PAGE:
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When I console.log, this code:

 var Student = function(name, address, gpa){

    console.log(this);
    this.name = name;
    this.address = address;
    this.gpa = gpa;

    console.log("name is equal to " + name);
    console.log("address is equal to " + address);
    console.log("gpa is equal to " + gpa);
};



    var studentCall = [
    new Student ({
        name: "Marshae Hannor",
        address:{
            street: "345 Main St",
            city: "Smyrna",
            state: "GA"},
        gpa: [2.5, 3.5, 4.0]}),
    new Student ({
        name: "Vernon Owens",
        address:{
            street: "439 Serious St",
            city: "Baltimore",
            state: "MD"},
        gpa: [3.5, 3.2, 3.7]})
];

this is what I get in the console.log

Object {}
main2.js (line 39)
name is equal to [object Object]
main2.js (line 44)
address is equal to undefined
main2.js (line 45)
gpa is equal to undefined
main2.js (line 46)
Object {}
main2.js (line 39)
name is equal to [object Object]
main2.js (line 44)
address is equal to undefined
main2.js (line 45)
gpa is equal to undefined

Can someone help me understand what Im doing incorrectly. Thanks

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1 Answer 1

up vote 2 down vote accepted

In your calls to Student, you're passing in a single argument, which is an object that looks like this:

{
    name: "Marshae Hannor",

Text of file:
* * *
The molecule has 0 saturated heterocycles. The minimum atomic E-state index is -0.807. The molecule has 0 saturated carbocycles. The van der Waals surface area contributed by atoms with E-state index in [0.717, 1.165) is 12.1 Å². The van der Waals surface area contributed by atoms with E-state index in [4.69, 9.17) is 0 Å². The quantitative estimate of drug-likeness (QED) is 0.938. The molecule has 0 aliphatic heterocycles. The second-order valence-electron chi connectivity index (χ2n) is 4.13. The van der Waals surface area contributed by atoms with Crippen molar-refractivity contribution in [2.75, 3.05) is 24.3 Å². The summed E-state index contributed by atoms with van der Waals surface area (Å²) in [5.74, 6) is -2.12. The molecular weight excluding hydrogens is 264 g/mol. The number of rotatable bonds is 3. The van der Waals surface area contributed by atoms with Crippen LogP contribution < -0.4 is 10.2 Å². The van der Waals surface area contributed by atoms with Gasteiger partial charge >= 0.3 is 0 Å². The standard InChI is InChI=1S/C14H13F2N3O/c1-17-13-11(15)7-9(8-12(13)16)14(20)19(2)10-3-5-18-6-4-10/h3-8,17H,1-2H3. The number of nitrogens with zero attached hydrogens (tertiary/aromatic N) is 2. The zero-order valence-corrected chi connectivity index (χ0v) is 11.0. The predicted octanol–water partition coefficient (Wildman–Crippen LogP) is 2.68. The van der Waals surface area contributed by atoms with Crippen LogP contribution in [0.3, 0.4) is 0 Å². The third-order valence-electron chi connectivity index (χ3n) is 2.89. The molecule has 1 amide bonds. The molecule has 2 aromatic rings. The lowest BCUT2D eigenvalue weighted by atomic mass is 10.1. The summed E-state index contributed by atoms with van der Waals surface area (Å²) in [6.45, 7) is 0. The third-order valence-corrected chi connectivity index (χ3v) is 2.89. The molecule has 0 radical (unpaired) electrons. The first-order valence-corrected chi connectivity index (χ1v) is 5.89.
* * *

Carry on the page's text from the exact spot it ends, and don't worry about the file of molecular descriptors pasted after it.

address:{
        street: "345 Main St",
        city: "Smyrna",
        state: "GA"},
    gpa: [2.5, 3.5, 4.0]
}

But your Student function expects to receive three discrete arguments. So you'd call it without the { and } and without giving the names of the arguments:

var studentCall = [
    new Student (
        "Marshae Hannor",
        {
            street: "345 Main St",
            city: "Smyrna",
            state: "GA"},
        [2.5, 3.5, 4.0]),
    new Student (
        "Vernon Owens",
        {
            street: "439 Serious St",
            city: "Baltimore",
            state: "MD"},
        [3.5, 3.2, 3.7])
];

Or, modify Student to expect to receive just a single object with those properties:

var Student = function(obj){

    console.log(this);
    this.name = obj.name;
    this.address = obj.address;
    this.gpa = obj.gpa;

    console.log("name is equal to " + this.name);
    console.log("address is equal to " + this.address);
    console.log("gpa is equal to " + this.gpa);
};
share|improve this answer
    
Thanks TJ Crowder, your second with obj, worked. Thanks a million! I wholeheartedly appreciate it! Can't thank you enough right now and I understand it, sorry but I've only been coding for a month in a half. Thanks so much –  user2956271 Nov 17 '13 at 0:57
    
@user2956271: No apology required! I'm glad this helped. Keep at it, you clearly have the knack. –  T.J. Crowder Nov 17 '13 at 1:06
    
Wow that is such a compliment, especially coming from someone who have been doing this for the amount of time you have. I will keep at it, I know I want to do web developing for life. Thanks for the compliment. –  user2956271 Nov 17 '13 at 1:09

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